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Re: Origins (was: Re: Sharovipteryx)

In a message dated 5/26/00 8:24:12 AM EST, Chapman.Ralph@NMNH.SI.EDU writes:

<< Well here we go.... >>

Ah--at last a debate with some meat in it. This is one of those times where 
one paragraph in an email requires a six-paragraph reply, and each paragraph 
in the reply in turn requires a six-paragraph reply, and so on. So I will 
have to break up my response into several separate emails over the next few 
days as time permits. But first:

<<As such, George,  your opinions on paleobiology cannot be distinguished, at 
least in scientific rigor, with those of creationists. According to George we 
only think we know what we know, we don't truly have the ability to do 
anything other than blowing smoke, telling stories. Sounds like faith to me 
George, and that's religion. Nothing wrong at all with religion but that's 
not what we are doing here. Yes, we have researchers who go about things with 
religious zeal and, at times, procedures, but paleontology is a science, yes 
an historical science so the procedures are tougher to follow, but still a 
real science. But we do it and, at times, it comes out
spectacularly well.>>

You must surely recognize that science >is< a religion, that what you have 
written about is your FAITH that scientific inquiry will yield the truest 
picture of the world that can be gotten. You BELIEVE, and quite fervently, 
from the research that you and others have done, that dinosaurs behaved in a 
certain fashion and that dinosaurs are related to one another in a certain 
way. Furthermore, unlike the orthodox religions and creationism, you can 
provide an enormous body of >empirical< evidence to support your faith and 
beliefs. But one thing you >cannot< provide is the observations of the 
dinosaurs themselves that would confirm your faith. Now, I agree that 
scientific inquiry is the only way to go with respect to figuring out how the 
world worked and works. In this respect, we are both members of the same 
faith. And this, in fact, distinguishes my own beliefs and my hypotheses from 
those of creationists, so you are incredibly wrong and unnecessarily 
derogatory when you lump me in with them in an attempt to score a couple of 
debating points. But I would like people to be aware that at the core of 
every thundering paleontological pronunciamento about dinosaur behavior and 
evolution (as opposed to descriptive anatomy and nomenclature), supported by 
100x100 character matrices, lies a Just So Story. And that there's nothing 
wrong or unscientific with that.

<<That you are not at all interested in horseshoe crabs is a bit sad since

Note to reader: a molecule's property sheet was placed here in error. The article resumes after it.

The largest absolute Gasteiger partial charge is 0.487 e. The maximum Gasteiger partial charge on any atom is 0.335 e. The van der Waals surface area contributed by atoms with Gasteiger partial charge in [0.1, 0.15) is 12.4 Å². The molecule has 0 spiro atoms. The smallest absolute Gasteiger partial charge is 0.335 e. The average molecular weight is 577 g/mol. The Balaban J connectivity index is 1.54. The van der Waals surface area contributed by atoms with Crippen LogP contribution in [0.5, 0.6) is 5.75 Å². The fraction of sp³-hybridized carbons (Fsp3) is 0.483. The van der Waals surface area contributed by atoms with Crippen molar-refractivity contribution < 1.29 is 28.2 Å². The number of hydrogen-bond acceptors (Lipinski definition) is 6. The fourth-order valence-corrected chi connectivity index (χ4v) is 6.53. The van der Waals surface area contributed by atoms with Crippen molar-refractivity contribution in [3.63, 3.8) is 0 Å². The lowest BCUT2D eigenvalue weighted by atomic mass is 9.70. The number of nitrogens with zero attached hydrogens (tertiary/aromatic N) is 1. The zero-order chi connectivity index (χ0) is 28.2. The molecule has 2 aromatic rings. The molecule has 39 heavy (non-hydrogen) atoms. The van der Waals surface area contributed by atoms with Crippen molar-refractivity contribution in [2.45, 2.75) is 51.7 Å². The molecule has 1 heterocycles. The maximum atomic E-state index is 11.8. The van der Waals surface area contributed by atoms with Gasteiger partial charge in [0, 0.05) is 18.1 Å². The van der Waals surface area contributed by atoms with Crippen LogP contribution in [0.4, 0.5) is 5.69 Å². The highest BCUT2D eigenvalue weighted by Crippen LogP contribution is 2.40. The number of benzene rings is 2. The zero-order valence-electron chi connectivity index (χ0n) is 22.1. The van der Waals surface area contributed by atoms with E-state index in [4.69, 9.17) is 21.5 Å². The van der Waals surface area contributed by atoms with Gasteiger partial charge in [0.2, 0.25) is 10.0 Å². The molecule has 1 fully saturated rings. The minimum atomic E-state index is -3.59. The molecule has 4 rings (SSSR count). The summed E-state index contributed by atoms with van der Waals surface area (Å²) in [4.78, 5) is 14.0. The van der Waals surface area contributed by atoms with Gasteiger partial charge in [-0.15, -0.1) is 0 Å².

horseshoe crabs are about as neat as things get. However, it is irrelevant in 
that you should be interested in any paper that demonstrates the scientific 
method so well - or at least one of a variety of approaches to doing it well. 
That you seem pretty uninterested tells me volumes about how you approach 
this field and it is, as I said, really sad.>>

There are an infinite number of things to be interested in in this world, but 
I have only a finite amount of gray matter, space, and time. So I must prune 
my interests to include the things that really matter to me, and to eschew 
the things that are of lesser interest. Perhaps unfortunately, horseshoe 
crabs are among the things that I've pruned away. I have, nevertheless, 
plenty of things that interest me still, so, Ralph, there's no need for you 
to be sad, or to be patronizing. I am glad that you, or at least somebody, is 
interested enough in horseshoe crabs to publish something worthwhile about 
them for me to read someday, perhaps. De gustibus non est disputandum. And as 
for being interested in papers "that demonstrate the scientific method so 
well," I >expect< papers written by professional paleontologists to be 
shining exemplars of the scientific method, and when some are not, my 
disappointment runs deep. I cannot be interested in a paper >just because< it 
is a good paper; I'm interested in a paper because it covers a topic that I'm 
interested in.

<<Ornithischians were herbivores. We have massive morphological evidence for 
this and long studies on various aspects of their morphology that nail this 
down. You can set up specific predictions about their morphology that you can 
then progress and test with the morphology they exhibit from the fossils. 
These can include various aspects on the relationship between tooth 
morphology and food processing, the biomechanics of chewing, etc. Huge data. 
It comes out massively as confirming the tests that ornithischians ate 
plants. A type 3 inference but nailed.>>

As a practicing professional scientist, Ralph, you should know that NOTHING 
is >nailed< in science. Nailed means 100% true, not falsifiable, and 
therefore no longer science. Science >requires< at least a vestige of doubt 
in every conjecture and every hypothesis, even in so elementary and seemingly 
obvious an observation as that ornithischian dinosaurs were herbivores. 
Otherwise we will find better things to do than repeatedly check hypothesis 
that we know are >nailed<.

More to come...